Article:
When I wake up, my heart doesn’t split into a thousand pieces. My head doesn’t pound with questions asking me why us, or how are we here. When I reach for a mug for my coffee, my hands don’t shake when I see Mum’s mug.
When I was a teenager, I had the opportunity to see Ben Howard live for the first time, I remember trying to convince a friend to come with me because "You aren't going to remember the time you saved £25.00, you're going to remember the time you were front row at a Ben Howard concert!". Needless to say, we had a great time. It's something I've always been mindful of. And now, after losing my mum, memories have never been so valuable to me.
She was my hero, and my best friend. She would always look after me, help me and guide me, and it strikes me that twelve, thirteen years later, I don’t have that.
When you hold your thumb, try and think of a safe and calming space. This could be a place that you imagine, like a beach with the sound of the waves, or it could be a memory where you remember feel particularly calm. For me it is lying back on the trampoline, feeling warm by the evening sun, at about 12 years old.
For the first 3 months following my mums passing, I was frantic and desperate for memories. We had already lost her, I was terrified that I’d now forget her too. I wanted to hold on to our memories so tightly as if they were helium balloons. Like a child at the fayre, I daren’t loosen my grip in fear that they’d float away and be forgotten forever.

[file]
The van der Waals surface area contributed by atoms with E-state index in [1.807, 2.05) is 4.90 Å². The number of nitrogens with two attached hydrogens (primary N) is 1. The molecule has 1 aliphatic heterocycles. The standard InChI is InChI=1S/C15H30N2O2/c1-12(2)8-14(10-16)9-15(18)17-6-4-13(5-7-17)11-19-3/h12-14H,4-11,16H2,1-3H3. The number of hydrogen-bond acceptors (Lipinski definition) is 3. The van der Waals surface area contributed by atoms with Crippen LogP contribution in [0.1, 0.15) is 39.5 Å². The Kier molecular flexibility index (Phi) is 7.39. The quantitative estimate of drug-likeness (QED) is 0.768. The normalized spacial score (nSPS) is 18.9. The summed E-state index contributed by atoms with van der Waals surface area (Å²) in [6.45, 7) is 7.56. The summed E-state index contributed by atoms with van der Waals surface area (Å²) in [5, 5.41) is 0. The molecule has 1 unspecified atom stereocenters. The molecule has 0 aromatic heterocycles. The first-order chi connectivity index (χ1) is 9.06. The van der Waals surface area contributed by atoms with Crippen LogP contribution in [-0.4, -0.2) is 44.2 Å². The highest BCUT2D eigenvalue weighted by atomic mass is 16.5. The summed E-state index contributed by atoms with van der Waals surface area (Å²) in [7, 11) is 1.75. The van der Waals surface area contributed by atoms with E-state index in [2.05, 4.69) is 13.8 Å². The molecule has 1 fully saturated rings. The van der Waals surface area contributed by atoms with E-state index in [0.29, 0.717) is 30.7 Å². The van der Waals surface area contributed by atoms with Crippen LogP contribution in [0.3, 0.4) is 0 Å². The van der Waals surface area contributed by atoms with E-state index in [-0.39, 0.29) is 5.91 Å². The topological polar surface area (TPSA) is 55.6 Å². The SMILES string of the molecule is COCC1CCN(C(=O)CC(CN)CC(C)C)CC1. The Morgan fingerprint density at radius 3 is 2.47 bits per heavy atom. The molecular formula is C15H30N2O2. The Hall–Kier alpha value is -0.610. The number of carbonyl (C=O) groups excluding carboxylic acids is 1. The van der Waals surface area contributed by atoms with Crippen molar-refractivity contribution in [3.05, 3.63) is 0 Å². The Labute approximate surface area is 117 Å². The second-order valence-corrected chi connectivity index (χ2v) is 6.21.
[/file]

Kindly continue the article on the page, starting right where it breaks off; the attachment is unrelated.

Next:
I've been really emotional leading up to this Mother's Day. I miss her more with every passing day. Her absence at home is deafening. I spend a lot of my weekends visiting her. It’s a beautifully serene place and I feel very comfortable there. Sometimes my younger sister and I take a picnic blanket, we lay down and have a good cry!
Sometimes, making plans for the following week seems like a great idea - and sometimes it is - but other times, you just have to cancel because all you need to do is gather your strength at home.